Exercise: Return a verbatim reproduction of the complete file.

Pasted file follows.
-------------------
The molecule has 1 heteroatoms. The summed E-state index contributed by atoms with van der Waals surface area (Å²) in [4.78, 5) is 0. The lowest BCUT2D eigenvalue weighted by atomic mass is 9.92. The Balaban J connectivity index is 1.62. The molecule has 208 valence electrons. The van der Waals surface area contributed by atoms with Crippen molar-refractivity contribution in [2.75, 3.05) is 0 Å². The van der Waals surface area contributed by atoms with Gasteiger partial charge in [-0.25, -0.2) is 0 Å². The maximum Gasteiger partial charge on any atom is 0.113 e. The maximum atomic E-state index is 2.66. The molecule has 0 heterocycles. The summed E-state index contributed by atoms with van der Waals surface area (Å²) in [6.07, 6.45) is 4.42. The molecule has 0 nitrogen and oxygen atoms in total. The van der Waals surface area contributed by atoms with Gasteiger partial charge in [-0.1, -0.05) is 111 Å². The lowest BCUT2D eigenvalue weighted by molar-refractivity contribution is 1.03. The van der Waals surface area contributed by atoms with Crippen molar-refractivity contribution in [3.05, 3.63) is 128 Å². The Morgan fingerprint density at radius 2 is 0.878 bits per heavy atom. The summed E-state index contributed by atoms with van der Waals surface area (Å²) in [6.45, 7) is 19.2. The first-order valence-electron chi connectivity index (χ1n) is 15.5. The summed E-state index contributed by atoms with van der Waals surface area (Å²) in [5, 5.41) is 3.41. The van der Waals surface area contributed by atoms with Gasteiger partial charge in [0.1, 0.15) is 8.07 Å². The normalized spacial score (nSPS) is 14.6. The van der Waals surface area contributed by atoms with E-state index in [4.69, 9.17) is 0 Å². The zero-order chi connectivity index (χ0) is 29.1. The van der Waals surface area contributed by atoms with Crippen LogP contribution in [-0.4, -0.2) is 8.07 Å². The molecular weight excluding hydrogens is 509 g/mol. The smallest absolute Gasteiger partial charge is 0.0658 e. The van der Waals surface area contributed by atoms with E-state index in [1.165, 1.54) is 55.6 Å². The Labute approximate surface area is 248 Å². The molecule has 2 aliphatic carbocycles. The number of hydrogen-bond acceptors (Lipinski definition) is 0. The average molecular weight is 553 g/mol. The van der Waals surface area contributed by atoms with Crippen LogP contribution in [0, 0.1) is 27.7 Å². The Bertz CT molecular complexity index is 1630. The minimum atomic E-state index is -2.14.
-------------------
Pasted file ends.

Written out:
The molecule has 1 heteroatoms. The summed E-state index contributed by atoms with van der Waals surface area (Å²) in [4.78, 5) is 0. The lowest BCUT2D eigenvalue weighted by atomic mass is 9.92. The Balaban J connectivity index is 1.62. The molecule has 208 valence electrons. The van der Waals surface area contributed by atoms with Crippen molar-refractivity contribution in [2.75, 3.05) is 0 Å². The van der Waals surface area contributed by atoms with Gasteiger partial charge in [-0.25, -0.2) is 0 Å². The maximum Gasteiger partial charge on any atom is 0.113 e. The maximum atomic E-state index is 2.66. The molecule has 0 heterocycles. The summed E-state index contributed by atoms with van der Waals surface area (Å²) in [6.07, 6.45) is 4.42. The molecule has 0 nitrogen and oxygen atoms in total. The van der Waals surface area contributed by atoms with Gasteiger partial charge in [-0.1, -0.05) is 111 Å². The lowest BCUT2D eigenvalue weighted by molar-refractivity contribution is 1.03. The van der Waals surface area contributed by atoms with Crippen molar-refractivity contribution in [3.05, 3.63) is 128 Å². The Morgan fingerprint density at radius 2 is 0.878 bits per heavy atom. The summed E-state index contributed by atoms with van der Waals surface area (Å²) in [6.45, 7) is 19.2. The first-order valence-electron chi connectivity index (χ1n) is 15.5. The summed E-state index contributed by atoms with van der Waals surface area (Å²) in [5, 5.41) is 3.41. The van der Waals surface area contributed by atoms with Gasteiger partial charge in [0.1, 0.15) is 8.07 Å². The normalized spacial score (nSPS) is 14.6. The van der Waals surface area contributed by atoms with E-state index in [4.69, 9.17) is 0 Å². The zero-order chi connectivity index (χ0) is 29.1. The van der Waals surface area contributed by atoms with Crippen LogP contribution in [-0.4, -0.2) is 8.07 Å². The molecular weight excluding hydrogens is 509 g/mol. The smallest absolute Gasteiger partial charge is 0.0658 e. The van der Waals surface area contributed by atoms with E-state index in [1.165, 1.54) is 55.6 Å². The Labute approximate surface area is 248 Å². The molecule has 2 aliphatic carbocycles. The number of hydrogen-bond acceptors (Lipinski definition) is 0. The average molecular weight is 553 g/mol. The van der Waals surface area contributed by atoms with Crippen LogP contribution in [0, 0.1) is 27.7 Å². The Bertz CT molecular complexity index is 1630. The minimum atomic E-state index is -2.14.